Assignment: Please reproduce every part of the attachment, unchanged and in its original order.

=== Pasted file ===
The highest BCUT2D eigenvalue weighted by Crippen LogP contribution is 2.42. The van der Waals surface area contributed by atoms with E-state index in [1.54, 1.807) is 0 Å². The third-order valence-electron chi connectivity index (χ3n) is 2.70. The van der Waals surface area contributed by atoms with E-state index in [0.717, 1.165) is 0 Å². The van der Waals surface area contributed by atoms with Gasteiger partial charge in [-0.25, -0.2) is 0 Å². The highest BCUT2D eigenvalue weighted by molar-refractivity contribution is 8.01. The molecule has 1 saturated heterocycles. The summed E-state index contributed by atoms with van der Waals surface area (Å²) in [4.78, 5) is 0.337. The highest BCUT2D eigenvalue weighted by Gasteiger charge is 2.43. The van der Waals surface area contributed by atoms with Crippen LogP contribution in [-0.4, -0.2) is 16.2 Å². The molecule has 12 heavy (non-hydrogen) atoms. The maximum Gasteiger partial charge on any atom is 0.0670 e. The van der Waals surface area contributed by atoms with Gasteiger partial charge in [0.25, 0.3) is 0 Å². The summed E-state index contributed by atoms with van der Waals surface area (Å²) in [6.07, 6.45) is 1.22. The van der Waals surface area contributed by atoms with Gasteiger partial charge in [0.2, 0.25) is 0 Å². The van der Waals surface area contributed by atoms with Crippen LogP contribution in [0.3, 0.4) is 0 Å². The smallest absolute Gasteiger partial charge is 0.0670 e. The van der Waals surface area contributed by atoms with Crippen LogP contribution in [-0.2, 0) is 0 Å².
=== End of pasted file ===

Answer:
The highest BCUT2D eigenvalue weighted by Crippen LogP contribution is 2.42. The van der Waals surface area contributed by atoms with E-state index in [1.54, 1.807) is 0 Å². The third-order valence-electron chi connectivity index (χ3n) is 2.70. The van der Waals surface area contributed by atoms with E-state index in [0.717, 1.165) is 0 Å². The van der Waals surface area contributed by atoms with Gasteiger partial charge in [-0.25, -0.2) is 0 Å². The highest BCUT2D eigenvalue weighted by molar-refractivity contribution is 8.01. The molecule has 1 saturated heterocycles. The summed E-state index contributed by atoms with van der Waals surface area (Å²) in [4.78, 5) is 0.337. The highest BCUT2D eigenvalue weighted by Gasteiger charge is 2.43. The van der Waals surface area contributed by atoms with Crippen LogP contribution in [-0.4, -0.2) is 16.2 Å². The molecule has 12 heavy (non-hydrogen) atoms. The maximum Gasteiger partial charge on any atom is 0.0670 e. The van der Waals surface area contributed by atoms with Gasteiger partial charge in [0.25, 0.3) is 0 Å². The summed E-state index contributed by atoms with van der Waals surface area (Å²) in [6.07, 6.45) is 1.22. The van der Waals surface area contributed by atoms with Gasteiger partial charge in [0.2, 0.25) is 0 Å². The van der Waals surface area contributed by atoms with Crippen LogP contribution in [0.3, 0.4) is 0 Å². The smallest absolute Gasteiger partial charge is 0.0670 e. The van der Waals surface area contributed by atoms with Crippen LogP contribution in [-0.2, 0) is 0 Å².